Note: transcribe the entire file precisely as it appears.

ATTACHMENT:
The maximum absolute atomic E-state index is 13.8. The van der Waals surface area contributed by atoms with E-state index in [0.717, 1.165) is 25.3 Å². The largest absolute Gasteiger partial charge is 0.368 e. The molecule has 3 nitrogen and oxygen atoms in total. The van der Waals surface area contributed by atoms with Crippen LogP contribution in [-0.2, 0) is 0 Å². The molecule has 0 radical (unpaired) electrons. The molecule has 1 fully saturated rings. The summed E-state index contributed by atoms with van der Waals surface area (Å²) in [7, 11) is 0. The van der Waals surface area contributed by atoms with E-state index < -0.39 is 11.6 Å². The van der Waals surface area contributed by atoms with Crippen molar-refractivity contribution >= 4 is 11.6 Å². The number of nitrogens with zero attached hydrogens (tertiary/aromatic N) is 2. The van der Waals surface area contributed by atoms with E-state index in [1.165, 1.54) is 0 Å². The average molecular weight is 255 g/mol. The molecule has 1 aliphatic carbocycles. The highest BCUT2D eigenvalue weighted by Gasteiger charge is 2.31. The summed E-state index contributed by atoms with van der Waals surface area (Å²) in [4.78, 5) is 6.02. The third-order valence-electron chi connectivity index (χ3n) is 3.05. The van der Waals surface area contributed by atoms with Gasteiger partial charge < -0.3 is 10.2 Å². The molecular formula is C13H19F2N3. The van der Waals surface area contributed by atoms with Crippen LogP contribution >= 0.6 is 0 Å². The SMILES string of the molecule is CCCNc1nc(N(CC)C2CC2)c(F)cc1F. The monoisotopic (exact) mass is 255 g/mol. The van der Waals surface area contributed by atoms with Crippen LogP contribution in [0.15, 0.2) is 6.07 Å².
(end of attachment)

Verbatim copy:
The maximum absolute atomic E-state index is 13.8. The van der Waals surface area contributed by atoms with E-state index in [0.717, 1.165) is 25.3 Å². The largest absolute Gasteiger partial charge is 0.368 e. The molecule has 3 nitrogen and oxygen atoms in total. The van der Waals surface area contributed by atoms with Crippen LogP contribution in [-0.2, 0) is 0 Å². The molecule has 0 radical (unpaired) electrons. The molecule has 1 fully saturated rings. The summed E-state index contributed by atoms with van der Waals surface area (Å²) in [7, 11) is 0. The van der Waals surface area contributed by atoms with E-state index < -0.39 is 11.6 Å². The van der Waals surface area contributed by atoms with Crippen molar-refractivity contribution >= 4 is 11.6 Å². The number of nitrogens with zero attached hydrogens (tertiary/aromatic N) is 2. The van der Waals surface area contributed by atoms with E-state index in [1.165, 1.54) is 0 Å². The average molecular weight is 255 g/mol. The molecule has 1 aliphatic carbocycles. The highest BCUT2D eigenvalue weighted by Gasteiger charge is 2.31. The summed E-state index contributed by atoms with van der Waals surface area (Å²) in [4.78, 5) is 6.02. The third-order valence-electron chi connectivity index (χ3n) is 3.05. The van der Waals surface area contributed by atoms with Gasteiger partial charge < -0.3 is 10.2 Å². The molecular formula is C13H19F2N3. The van der Waals surface area contributed by atoms with Crippen LogP contribution >= 0.6 is 0 Å². The SMILES string of the molecule is CCCNc1nc(N(CC)C2CC2)c(F)cc1F. The monoisotopic (exact) mass is 255 g/mol. The van der Waals surface area contributed by atoms with Crippen LogP contribution in [0.15, 0.2) is 6.07 Å².